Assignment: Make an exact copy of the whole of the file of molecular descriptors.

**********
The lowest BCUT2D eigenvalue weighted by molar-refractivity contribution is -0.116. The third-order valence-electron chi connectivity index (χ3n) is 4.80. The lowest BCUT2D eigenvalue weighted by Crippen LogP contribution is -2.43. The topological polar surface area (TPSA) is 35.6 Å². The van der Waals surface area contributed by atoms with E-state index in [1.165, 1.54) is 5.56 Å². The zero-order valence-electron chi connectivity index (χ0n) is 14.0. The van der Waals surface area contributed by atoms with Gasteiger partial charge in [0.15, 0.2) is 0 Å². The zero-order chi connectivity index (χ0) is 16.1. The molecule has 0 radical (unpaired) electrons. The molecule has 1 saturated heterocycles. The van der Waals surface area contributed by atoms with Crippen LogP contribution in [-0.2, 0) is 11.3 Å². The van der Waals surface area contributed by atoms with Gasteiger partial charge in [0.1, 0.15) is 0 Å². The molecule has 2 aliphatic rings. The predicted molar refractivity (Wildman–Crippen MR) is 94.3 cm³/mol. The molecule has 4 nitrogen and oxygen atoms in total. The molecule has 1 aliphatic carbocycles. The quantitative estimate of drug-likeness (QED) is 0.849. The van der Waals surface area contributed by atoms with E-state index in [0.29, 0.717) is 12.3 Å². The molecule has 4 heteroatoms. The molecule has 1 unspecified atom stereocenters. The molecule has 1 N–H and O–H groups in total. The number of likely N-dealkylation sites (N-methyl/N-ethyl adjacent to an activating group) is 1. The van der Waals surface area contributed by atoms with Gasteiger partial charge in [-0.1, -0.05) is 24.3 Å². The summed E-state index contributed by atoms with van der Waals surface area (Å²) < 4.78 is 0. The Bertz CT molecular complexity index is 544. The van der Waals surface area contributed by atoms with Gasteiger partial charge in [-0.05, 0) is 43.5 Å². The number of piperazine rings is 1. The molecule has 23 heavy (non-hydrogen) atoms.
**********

The lowest BCUT2D eigenvalue weighted by molar-refractivity contribution is -0.116. The third-order valence-electron chi connectivity index (χ3n) is 4.80. The lowest BCUT2D eigenvalue weighted by Crippen LogP contribution is -2.43. The topological polar surface area (TPSA) is 35.6 Å². The van der Waals surface area contributed by atoms with E-state index in [1.165, 1.54) is 5.56 Å². The zero-order valence-electron chi connectivity index (χ0n) is 14.0. The van der Waals surface area contributed by atoms with Gasteiger partial charge in [0.15, 0.2) is 0 Å². The zero-order chi connectivity index (χ0) is 16.1. The molecule has 0 radical (unpaired) electrons. The molecule has 1 saturated heterocycles. The van der Waals surface area contributed by atoms with Crippen LogP contribution in [-0.2, 0) is 11.3 Å². The van der Waals surface area contributed by atoms with Gasteiger partial charge in [0.1, 0.15) is 0 Å². The molecule has 2 aliphatic rings. The predicted molar refractivity (Wildman–Crippen MR) is 94.3 cm³/mol. The molecule has 4 nitrogen and oxygen atoms in total. The molecule has 1 aliphatic carbocycles. The quantitative estimate of drug-likeness (QED) is 0.849. The van der Waals surface area contributed by atoms with E-state index in [0.29, 0.717) is 12.3 Å². The molecule has 4 heteroatoms. The molecule has 1 unspecified atom stereocenters. The molecule has 1 N–H and O–H groups in total. The number of likely N-dealkylation sites (N-methyl/N-ethyl adjacent to an activating group) is 1. The van der Waals surface area contributed by atoms with Gasteiger partial charge in [-0.1, -0.05) is 24.3 Å². The summed E-state index contributed by atoms with van der Waals surface area (Å²) < 4.78 is 0. The Bertz CT molecular complexity index is 544. The van der Waals surface area contributed by atoms with Gasteiger partial charge in [-0.05, 0) is 43.5 Å². The number of piperazine rings is 1. The molecule has 23 heavy (non-hydrogen) atoms.